Three-Point Shooting and J.J. Redick | Magic Basketball



May 22

Three-Point Shooting and J.J. Redick


Photo by Doug Benc/Getty Images

When it comes down to it, the NBA playoffs are all about matchups and adjustments. For head coaches, and even assistants in different situations, this is their chance to prove their mettle against each other. One of the main storylines that has surfaced in the 2010 NBA Eastern Conference Finals between the Orlando Magic and the Boston Celtics is the fact that head coach Doc Rivers and assistant coach Tom Thibodeau have constructed an excellent game-plan, more so defensively than anything else.

The Magic have struggled to score, at times, against the Celtics because their options are being limited on offense. Boston has made it their priority to limit the amount of three-pointers (specifically, from the corners) Orlando attempts, let alone makes. The Celtics are wary of the devastation the Magic can cause when they’re making threes in bundles. One of the reasons why Boston has been so successful on defense is that they have the personnel to single-cover Dwight Howard and hound Orlando’s shooters on the perimeter. Open looks have come at a premium for the Magic and unfortunately for them, the problem is being exacerbated given that the Celtics are doing an excellent job of limiting the amount of three-point shots being attempted. For example, even though Orlando shot a good percentage from beyond the arc in Game 2 (38 percent), the number of threes they attempted (18) was less than their average during the regular season (27).

However, one way the Magic can combat this phenomena is to put more efficient shooters on the floor against the Celtics whenever possible. The rationale behind this thinking is if Boston is going to continue to limit three-point attempts as much as possible, Orlando simply needs to improve their efficiency when shooting threes … which invariably leads me to bring up J.J. Redick. This topic has been covered by other people, but it’s clear that Redick needs to see as much time on the floor as he possibly can because he’s been one of the few players for the Magic that has made a positive impact on both ends of the court in the series. Especially on offense, where he’s been able to make three-pointers.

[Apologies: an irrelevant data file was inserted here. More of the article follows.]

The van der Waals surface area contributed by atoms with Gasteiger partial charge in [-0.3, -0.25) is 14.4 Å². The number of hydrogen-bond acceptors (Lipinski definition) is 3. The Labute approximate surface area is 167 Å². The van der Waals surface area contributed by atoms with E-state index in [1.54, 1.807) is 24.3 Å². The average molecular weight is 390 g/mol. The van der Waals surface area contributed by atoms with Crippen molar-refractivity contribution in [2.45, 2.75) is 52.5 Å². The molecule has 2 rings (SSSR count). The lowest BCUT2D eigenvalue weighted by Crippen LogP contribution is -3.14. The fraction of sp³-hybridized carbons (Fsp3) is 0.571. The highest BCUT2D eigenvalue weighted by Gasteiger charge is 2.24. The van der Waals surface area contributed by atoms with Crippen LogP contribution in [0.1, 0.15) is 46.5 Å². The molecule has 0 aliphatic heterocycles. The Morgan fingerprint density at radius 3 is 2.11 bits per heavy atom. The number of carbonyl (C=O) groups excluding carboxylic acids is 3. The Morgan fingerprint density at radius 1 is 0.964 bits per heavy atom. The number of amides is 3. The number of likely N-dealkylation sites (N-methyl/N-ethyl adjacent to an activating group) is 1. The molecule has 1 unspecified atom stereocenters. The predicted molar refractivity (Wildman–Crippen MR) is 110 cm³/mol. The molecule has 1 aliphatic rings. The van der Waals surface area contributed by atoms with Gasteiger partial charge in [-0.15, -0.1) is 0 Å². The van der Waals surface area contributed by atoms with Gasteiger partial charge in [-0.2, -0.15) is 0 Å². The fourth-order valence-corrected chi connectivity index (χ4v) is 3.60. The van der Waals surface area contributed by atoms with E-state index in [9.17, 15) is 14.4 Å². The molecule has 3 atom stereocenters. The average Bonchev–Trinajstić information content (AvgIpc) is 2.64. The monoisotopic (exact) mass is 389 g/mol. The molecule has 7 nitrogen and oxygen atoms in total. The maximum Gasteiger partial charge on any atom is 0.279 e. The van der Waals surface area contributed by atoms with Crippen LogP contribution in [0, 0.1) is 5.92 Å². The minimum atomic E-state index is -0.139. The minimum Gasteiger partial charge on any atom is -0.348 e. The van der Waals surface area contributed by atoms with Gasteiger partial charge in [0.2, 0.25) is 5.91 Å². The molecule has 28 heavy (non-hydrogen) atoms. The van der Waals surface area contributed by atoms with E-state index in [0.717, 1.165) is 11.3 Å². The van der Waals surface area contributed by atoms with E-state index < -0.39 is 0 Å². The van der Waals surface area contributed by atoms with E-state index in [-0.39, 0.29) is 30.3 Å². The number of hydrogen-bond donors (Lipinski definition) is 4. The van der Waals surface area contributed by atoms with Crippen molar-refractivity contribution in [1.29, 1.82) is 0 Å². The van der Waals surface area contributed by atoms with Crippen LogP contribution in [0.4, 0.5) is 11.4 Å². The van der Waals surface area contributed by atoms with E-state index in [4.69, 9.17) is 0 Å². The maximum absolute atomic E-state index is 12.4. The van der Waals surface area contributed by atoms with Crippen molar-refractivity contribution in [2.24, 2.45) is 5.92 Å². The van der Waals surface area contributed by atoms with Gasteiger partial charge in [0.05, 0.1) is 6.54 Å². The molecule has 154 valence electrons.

There’s no question that Redick is Orlando’s best three-point shooter (40.5 percent during the regular season), which is why Matt Barnes hasn’t been as effective in the series as he normally is against other opponents, his issues with his back notwithstanding. One of the main reasons why is that Barnes can’t make Boston pay to the degree Redick can on the perimeter. Yes, Barnes was an efficient player offensively this year during the regular season (.576 True Shooting Percentage), but he’s not the shooter that Redick is. And in a matchup like this, where the Celtics are forcing the Magic to make their threes when they count, Redick becomes a very valuable player.

Via BasketballValue:

players (vs. Boston Celtics) minutes ORtg DRtg Overall
Nelson-Carter-Barnes-Lewis-Howard 22.60 84.44 124.44 -40.00
Nelson-Redick-Carter-Lewis-Howard 16.90 80.65 83.33 -2.69

It’s true that Van Gundy won’t alter the starting lineup. The thing is, Van Gundy doesn’t need to. Van Gundy simply needs to continue to play Redick a lot, even if he’s coming off the bench and Barnes is starting. Again, other angles have been covered with this scenario (Redick’s impact defensively is undeniable, for example) but it can’t be understated how much this move matters to Orlando because Barnes, for all the positive intangibles he brings to the table, was their worst three-point shooter statistically (31.9 percent) during the regular season. It wasn’t close, either, when comparing Barnes’ proficiency at shooting threes to the other players in the Magic’s rotation.

Efficiency means a lot in the league, but it means more than anything against Boston. Orlando can’t afford to have one non-shooter on the floor with Jameer Nelson, Vince Carter, and Rashard Lewis. The Magic’s margin for error is too small, especially since Lewis has been shut down so far. That’s one of the reasons why Redick should, and will, see more minutes against the Celtics. Normally Barnes’ perimeter shooting isn’t much of an issue because Orlando is a volume-shooting team when it comes to the three-pointer. But in a series where the Magic need to be more efficient from the three-point line, given that they’re not shooting them as much, having a player like Redick will come in handy in that aspect.

Eddy Rivera
Eddy Rivera


Ultimately, I think the discrepancy compared to the regular season between the starting lineups of both teams can be explained by the simple fact that the Celtics are fully healthy right now.


I agree with this assessment. What is interesting is the question of what variables may be contributing to such a dominating discrepancy between Boston's starters and our own. I mean, even in the regular season Boston's starters bested ours, but it was much closer. I'm hinting at the match-up adjustment that Stan made putting Carter on Pierce. Did Stan out think the room with that move? Couple that move with Barnes' bad back and I still don't think Boston should have such a 1st quarter advantage, but it is what it is. I think Stan will shorten the leash even further in game 3 if the Magic starters can't correct this losing trend.